"Absolutely, Mr. Customer, I'll definitely show you what I have that fits what you're looking for. Tell me a bit more about what you had in mind?"
Skip is gaining control by asking questions. This is excellent, flipping the situaiton around. However, we often know very little about what they need. And, quite frankly, they may not have been looking for anything at all, which is the case in hard economic times when we are creative as sales people.

So, while the above works in the example in this thread … it does not work in other selling situations. Let’s look at Ace’s example now;

" I'm glad you've decided to consult with me on that.

Let me begin by explaining to you how I work.

What I do is start with a 25 minute, fact-finding, non-decision making meeting with interested clients. Inasmuch as you're here, can we do that now?
I like Ace’s set up a great deal, for several reasons. It does gain control and it does explain why the situation requires the sales person to ask questions. However, there is one way we can improve this dramatically.

In all cases what we need to do is think in terms of what is in the best interest of our prospective client and speak in those terms. Let’s try a rewrite of this script, shall we?

I'm glad you've decided to consult with me on that. This remains the same unless they did not decide to consult with you, such as during a cold call … then it alters to;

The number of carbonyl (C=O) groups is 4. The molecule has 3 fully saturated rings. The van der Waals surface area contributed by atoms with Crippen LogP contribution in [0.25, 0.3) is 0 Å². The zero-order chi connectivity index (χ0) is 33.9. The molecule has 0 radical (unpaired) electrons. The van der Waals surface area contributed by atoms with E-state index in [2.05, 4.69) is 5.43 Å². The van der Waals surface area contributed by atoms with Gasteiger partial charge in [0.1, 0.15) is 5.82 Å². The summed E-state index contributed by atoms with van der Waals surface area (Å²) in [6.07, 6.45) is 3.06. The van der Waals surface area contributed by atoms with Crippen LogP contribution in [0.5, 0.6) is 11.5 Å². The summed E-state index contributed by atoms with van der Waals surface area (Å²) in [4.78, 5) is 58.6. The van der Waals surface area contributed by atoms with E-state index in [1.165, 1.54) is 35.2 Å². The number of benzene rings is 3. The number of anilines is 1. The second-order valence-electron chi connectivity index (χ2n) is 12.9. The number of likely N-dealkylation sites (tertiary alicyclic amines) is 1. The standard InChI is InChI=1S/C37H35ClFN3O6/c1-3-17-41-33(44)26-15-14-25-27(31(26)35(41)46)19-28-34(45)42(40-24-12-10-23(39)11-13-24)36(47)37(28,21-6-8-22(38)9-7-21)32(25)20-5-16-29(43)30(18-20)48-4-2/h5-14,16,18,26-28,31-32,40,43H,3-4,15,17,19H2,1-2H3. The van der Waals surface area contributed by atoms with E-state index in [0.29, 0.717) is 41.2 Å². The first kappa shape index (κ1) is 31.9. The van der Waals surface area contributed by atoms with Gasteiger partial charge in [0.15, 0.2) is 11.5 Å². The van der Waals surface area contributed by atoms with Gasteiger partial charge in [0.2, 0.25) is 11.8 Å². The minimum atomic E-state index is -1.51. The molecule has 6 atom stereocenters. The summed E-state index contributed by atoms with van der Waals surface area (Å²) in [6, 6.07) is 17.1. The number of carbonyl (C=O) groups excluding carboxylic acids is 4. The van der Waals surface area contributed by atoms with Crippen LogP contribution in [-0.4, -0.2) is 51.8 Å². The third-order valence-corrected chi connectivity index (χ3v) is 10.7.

It is awesome that you have given me this opportunity to speak with you today because it is almost certain that I can help you _________________ (insert general benefit, like: “improve your profit” or; “find the perfect home that fits your budget”).

Now the script goes on;

Let me begin by explaining to you how I work and more importantly how I can help you! This converts the script – we are now thinking of our prospect more than of ourselves, which is critical. Let’s start talking to them about what they care about = themselves!

Now we alter the next bit, saying; “I need to begin by asking you a few questions as there is more than one way I can be of real assistance. You see, I do this every day, you only do it occasionally ([or, replace with; “if you have ever done it at all”] and, if not replaced; “like once every ___________ years”). And, I am certainly hoping to use my extensive experience to your benefit, which is possible through asking you a few questions. Then I will better understand your position and be able to better assist you.”

A prospect that we got an appointment from a cold call we would handle the moment as above but that will notwork smoothly for every situation. As in the real estate buyer example in this thread – say that prospect walks into the office and is assigned to you, they would be right for the question Ace ended with: can we do that now? A prospect that you surprised by calling on them, walking into their office, you might end it this way …. can we do that now or would you like to set a time for me to come back next week?

As you read this if it appears that the possible number of ways you can go are confusion, remember, you are not in every situation and every business (B2C as well as B2B). Thus you need to only know what applies to what you do today. And, though there are endless numbers of ways this can be done and done as smooth as silk, you must only know a couple to be an excellent master sales person and the psychology is the same in all businesses.